One problem with these kinds of tests and percentages is that they offer a false promise. They test for the smallest fraction of things that can trouble or end your child's life. They offer the glittering package of a more or less "convenient" and predictable childhood, which is just not possible. Although many parents do have fairly normal experiences with raising kids, there are many out there who have had huge challenges on the road to being the families they are. Losses, diseases, sadnesses, etc.... you cannot test to see if your life will go as you imagine it will go.

I'm happier now than I was two weeks ago. I feel really sad that I felt two or more weeks feeling genuinely SAD about my pregnancy. How awful is that? How dare they? Or, rather, how did I let myself get swooped up in their industry of "genetic testing"? I'm happy because after 4 miscarriages and one perfectly wonderful 2 year old son, I've been blessed with another pregnancy that looks like it's going to be full-term, and healthy, to boot! I thought our little boy might be our only child due to my problems in the past. The ultrasound scan showed an awesomely healthy heart, rocking GI tract, fabulous cord blood flow, lovely brain, and all parts of baby growing on track...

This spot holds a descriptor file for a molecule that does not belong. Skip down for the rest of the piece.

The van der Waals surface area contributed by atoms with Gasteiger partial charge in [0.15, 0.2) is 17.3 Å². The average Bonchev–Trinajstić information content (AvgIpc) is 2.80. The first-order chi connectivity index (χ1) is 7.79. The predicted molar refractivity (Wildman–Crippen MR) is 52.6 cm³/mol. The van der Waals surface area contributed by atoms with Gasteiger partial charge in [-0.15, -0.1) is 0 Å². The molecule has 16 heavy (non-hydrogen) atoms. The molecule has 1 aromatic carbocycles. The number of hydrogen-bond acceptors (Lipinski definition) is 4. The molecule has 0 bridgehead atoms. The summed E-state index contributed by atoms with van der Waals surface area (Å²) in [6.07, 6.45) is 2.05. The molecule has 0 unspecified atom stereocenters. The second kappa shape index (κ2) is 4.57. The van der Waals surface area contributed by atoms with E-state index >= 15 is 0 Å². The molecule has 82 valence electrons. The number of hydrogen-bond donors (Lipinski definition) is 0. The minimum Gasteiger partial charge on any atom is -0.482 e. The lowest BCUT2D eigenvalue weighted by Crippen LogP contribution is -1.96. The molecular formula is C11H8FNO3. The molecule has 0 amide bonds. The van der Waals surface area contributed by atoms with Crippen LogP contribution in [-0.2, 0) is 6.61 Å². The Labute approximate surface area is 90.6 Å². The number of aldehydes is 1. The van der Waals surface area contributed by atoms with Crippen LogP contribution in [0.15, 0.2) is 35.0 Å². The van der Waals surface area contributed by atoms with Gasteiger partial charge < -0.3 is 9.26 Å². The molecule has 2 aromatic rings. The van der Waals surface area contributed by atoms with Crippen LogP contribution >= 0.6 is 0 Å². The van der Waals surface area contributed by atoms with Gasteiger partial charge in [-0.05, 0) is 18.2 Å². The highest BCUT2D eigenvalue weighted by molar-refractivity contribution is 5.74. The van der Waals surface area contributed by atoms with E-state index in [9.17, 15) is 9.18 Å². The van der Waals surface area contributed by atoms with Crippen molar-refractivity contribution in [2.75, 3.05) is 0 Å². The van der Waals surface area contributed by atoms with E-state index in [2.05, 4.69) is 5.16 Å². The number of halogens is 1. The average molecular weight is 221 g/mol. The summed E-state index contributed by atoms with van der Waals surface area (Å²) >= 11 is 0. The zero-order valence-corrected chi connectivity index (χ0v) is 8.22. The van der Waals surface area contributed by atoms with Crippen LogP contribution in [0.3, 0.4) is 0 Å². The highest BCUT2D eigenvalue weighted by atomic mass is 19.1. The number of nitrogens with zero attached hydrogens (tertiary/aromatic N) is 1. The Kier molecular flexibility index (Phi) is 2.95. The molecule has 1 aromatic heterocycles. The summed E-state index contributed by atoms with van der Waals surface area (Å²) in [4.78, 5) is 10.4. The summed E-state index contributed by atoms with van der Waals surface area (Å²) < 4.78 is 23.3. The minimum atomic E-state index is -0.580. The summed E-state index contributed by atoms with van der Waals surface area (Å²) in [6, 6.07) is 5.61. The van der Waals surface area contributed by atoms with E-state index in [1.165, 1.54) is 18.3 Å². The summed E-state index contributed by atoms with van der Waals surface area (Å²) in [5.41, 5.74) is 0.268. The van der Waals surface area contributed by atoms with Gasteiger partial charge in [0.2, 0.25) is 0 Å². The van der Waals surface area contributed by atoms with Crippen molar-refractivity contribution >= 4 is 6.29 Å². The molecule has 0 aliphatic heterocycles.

and it showed that we're giving our son a little brother! Oh boy!


  1. I am so proud of you, Emily, for your strength and wonderful attitude. And I am absolutely overjoyed that I will have another grandson to love. Life is good.

  2. Oh I'm so sorry they got to you! We called the famous pregnant lady bible, What to Worry About When You're Expecting. And even though I was wise to their tricks, I still almost fainted when I read about endoscopic pregnancies. I hope you gave the midwives hell.

  3. ACK! I can't wait to meet your beautiful boy after all of this! Be sure to send the really advanced Maternal-Fetal Medicine place a Christmas card.

  4. Congratulations on the BOY!! Now you can recycle all those clothes.

    Yes, years ago we never had ultrasounds. We really knew nothing about our little one until he/she came into this world. The only way they could hear the heartbeat was with a stethoscope that was attached to the obstetricians head. So archaic. How far we have come! I know it's disconcerting that they can tell so much, and sometimes what they see isn't so and can scare the holy heck out of you. But on the flip side many babies lives have been saved because of these technological advances. They have even done in-utero surgery on tiny little beings and changed what could have been a sad outcome to a joyous one. A true miracle. I'm so sorry that they had to scare you so much but so happy that everything is looking so rosy. Can't wait to meet the little man.

    And I'm really intrigued because I have never heard of it. What is an endoscopic pregnancy?